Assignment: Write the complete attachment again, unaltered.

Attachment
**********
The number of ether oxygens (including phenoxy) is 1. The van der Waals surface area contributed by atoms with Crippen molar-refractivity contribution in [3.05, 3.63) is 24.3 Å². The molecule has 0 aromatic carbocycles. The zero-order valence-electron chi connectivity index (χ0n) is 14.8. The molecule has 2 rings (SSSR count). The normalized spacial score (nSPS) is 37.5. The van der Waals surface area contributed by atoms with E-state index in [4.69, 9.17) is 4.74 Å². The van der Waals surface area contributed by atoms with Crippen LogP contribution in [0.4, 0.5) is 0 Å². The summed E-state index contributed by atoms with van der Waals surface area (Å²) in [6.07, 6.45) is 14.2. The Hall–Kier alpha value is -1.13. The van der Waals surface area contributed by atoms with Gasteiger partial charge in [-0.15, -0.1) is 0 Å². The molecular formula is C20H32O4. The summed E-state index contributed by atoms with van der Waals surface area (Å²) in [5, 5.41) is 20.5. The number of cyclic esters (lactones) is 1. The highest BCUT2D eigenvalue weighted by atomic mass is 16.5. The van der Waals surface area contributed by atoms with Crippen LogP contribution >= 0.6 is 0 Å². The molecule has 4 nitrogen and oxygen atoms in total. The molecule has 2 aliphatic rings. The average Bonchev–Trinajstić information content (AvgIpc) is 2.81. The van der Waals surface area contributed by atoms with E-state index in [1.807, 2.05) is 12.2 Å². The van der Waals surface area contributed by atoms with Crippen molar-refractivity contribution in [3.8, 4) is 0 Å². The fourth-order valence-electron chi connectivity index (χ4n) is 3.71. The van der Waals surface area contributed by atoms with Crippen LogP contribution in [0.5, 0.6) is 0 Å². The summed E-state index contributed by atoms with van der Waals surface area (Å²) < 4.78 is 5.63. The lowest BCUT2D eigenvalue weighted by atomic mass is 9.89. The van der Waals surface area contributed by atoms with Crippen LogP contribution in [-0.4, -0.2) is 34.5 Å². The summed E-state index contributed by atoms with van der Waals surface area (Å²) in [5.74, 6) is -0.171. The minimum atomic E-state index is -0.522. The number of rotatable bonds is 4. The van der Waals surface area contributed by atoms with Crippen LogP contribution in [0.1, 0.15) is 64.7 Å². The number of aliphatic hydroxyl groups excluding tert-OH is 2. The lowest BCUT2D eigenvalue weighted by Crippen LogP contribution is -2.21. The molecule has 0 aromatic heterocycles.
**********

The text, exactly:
The number of ether oxygens (including phenoxy) is 1. The van der Waals surface area contributed by atoms with Crippen molar-refractivity contribution in [3.05, 3.63) is 24.3 Å². The molecule has 0 aromatic carbocycles. The zero-order valence-electron chi connectivity index (χ0n) is 14.8. The molecule has 2 rings (SSSR count). The normalized spacial score (nSPS) is 37.5. The van der Waals surface area contributed by atoms with E-state index in [4.69, 9.17) is 4.74 Å². The van der Waals surface area contributed by atoms with Crippen LogP contribution in [0.4, 0.5) is 0 Å². The summed E-state index contributed by atoms with van der Waals surface area (Å²) in [6.07, 6.45) is 14.2. The Hall–Kier alpha value is -1.13. The van der Waals surface area contributed by atoms with Gasteiger partial charge in [-0.15, -0.1) is 0 Å². The molecular formula is C20H32O4. The summed E-state index contributed by atoms with van der Waals surface area (Å²) in [5, 5.41) is 20.5. The number of cyclic esters (lactones) is 1. The highest BCUT2D eigenvalue weighted by atomic mass is 16.5. The van der Waals surface area contributed by atoms with Crippen LogP contribution >= 0.6 is 0 Å². The molecule has 4 nitrogen and oxygen atoms in total. The molecule has 2 aliphatic rings. The average Bonchev–Trinajstić information content (AvgIpc) is 2.81. The van der Waals surface area contributed by atoms with E-state index in [1.807, 2.05) is 12.2 Å². The van der Waals surface area contributed by atoms with Crippen molar-refractivity contribution in [3.8, 4) is 0 Å². The fourth-order valence-electron chi connectivity index (χ4n) is 3.71. The van der Waals surface area contributed by atoms with Crippen LogP contribution in [0.5, 0.6) is 0 Å². The summed E-state index contributed by atoms with van der Waals surface area (Å²) < 4.78 is 5.63. The lowest BCUT2D eigenvalue weighted by atomic mass is 9.89. The van der Waals surface area contributed by atoms with Crippen LogP contribution in [-0.4, -0.2) is 34.5 Å². The summed E-state index contributed by atoms with van der Waals surface area (Å²) in [5.74, 6) is -0.171. The minimum atomic E-state index is -0.522. The number of rotatable bonds is 4. The van der Waals surface area contributed by atoms with Crippen LogP contribution in [0.1, 0.15) is 64.7 Å². The number of aliphatic hydroxyl groups excluding tert-OH is 2. The lowest BCUT2D eigenvalue weighted by Crippen LogP contribution is -2.21. The molecule has 0 aromatic heterocycles.